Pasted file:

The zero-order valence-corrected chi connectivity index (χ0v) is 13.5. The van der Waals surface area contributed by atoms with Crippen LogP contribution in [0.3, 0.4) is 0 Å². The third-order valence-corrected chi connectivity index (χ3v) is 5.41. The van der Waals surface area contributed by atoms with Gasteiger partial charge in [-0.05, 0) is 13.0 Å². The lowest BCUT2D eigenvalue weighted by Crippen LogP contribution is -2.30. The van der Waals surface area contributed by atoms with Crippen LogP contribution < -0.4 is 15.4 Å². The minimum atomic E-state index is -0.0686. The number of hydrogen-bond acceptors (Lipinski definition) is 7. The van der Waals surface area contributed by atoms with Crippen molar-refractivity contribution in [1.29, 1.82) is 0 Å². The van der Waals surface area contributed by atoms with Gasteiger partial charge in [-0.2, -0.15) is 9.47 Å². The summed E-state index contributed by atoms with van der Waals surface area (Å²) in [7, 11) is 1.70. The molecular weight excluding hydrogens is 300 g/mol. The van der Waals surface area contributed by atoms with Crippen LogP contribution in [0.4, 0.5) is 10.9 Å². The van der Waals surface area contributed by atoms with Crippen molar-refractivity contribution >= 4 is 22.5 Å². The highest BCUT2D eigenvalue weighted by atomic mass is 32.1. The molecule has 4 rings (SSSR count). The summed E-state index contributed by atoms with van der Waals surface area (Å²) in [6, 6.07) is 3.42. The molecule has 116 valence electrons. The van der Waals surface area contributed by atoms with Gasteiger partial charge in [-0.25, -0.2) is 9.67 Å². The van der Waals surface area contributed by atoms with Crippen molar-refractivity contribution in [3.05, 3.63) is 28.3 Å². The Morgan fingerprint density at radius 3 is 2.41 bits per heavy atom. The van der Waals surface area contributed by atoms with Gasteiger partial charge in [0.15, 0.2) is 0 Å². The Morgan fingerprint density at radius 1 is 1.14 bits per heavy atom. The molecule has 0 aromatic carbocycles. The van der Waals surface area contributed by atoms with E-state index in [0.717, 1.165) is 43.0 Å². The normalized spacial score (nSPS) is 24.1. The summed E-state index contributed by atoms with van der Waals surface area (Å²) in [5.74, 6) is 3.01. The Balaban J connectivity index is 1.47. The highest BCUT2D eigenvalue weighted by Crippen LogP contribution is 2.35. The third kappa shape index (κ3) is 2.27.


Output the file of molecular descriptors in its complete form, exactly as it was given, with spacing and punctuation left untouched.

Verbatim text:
The zero-order valence-corrected chi connectivity index (χ0v) is 13.5. The van der Waals surface area contributed by atoms with Crippen LogP contribution in [0.3, 0.4) is 0 Å². The third-order valence-corrected chi connectivity index (χ3v) is 5.41. The van der Waals surface area contributed by atoms with Gasteiger partial charge in [-0.05, 0) is 13.0 Å². The lowest BCUT2D eigenvalue weighted by Crippen LogP contribution is -2.30. The van der Waals surface area contributed by atoms with Crippen LogP contribution < -0.4 is 15.4 Å². The minimum atomic E-state index is -0.0686. The number of hydrogen-bond acceptors (Lipinski definition) is 7. The van der Waals surface area contributed by atoms with Crippen molar-refractivity contribution in [1.29, 1.82) is 0 Å². The van der Waals surface area contributed by atoms with Gasteiger partial charge in [-0.2, -0.15) is 9.47 Å². The summed E-state index contributed by atoms with van der Waals surface area (Å²) in [7, 11) is 1.70. The molecular weight excluding hydrogens is 300 g/mol. The van der Waals surface area contributed by atoms with Crippen LogP contribution in [0.4, 0.5) is 10.9 Å². The van der Waals surface area contributed by atoms with Crippen molar-refractivity contribution >= 4 is 22.5 Å². The highest BCUT2D eigenvalue weighted by atomic mass is 32.1. The molecule has 4 rings (SSSR count). The summed E-state index contributed by atoms with van der Waals surface area (Å²) in [6, 6.07) is 3.42. The molecule has 116 valence electrons. The van der Waals surface area contributed by atoms with Gasteiger partial charge in [-0.25, -0.2) is 9.67 Å². The van der Waals surface area contributed by atoms with Crippen molar-refractivity contribution in [3.05, 3.63) is 28.3 Å². The Morgan fingerprint density at radius 3 is 2.41 bits per heavy atom. The van der Waals surface area contributed by atoms with Gasteiger partial charge in [0.15, 0.2) is 0 Å². The Morgan fingerprint density at radius 1 is 1.14 bits per heavy atom. The molecule has 0 aromatic carbocycles. The van der Waals surface area contributed by atoms with E-state index in [0.717, 1.165) is 43.0 Å². The normalized spacial score (nSPS) is 24.1. The summed E-state index contributed by atoms with van der Waals surface area (Å²) in [5.74, 6) is 3.01. The Balaban J connectivity index is 1.47. The highest BCUT2D eigenvalue weighted by Crippen LogP contribution is 2.35. The third kappa shape index (κ3) is 2.27.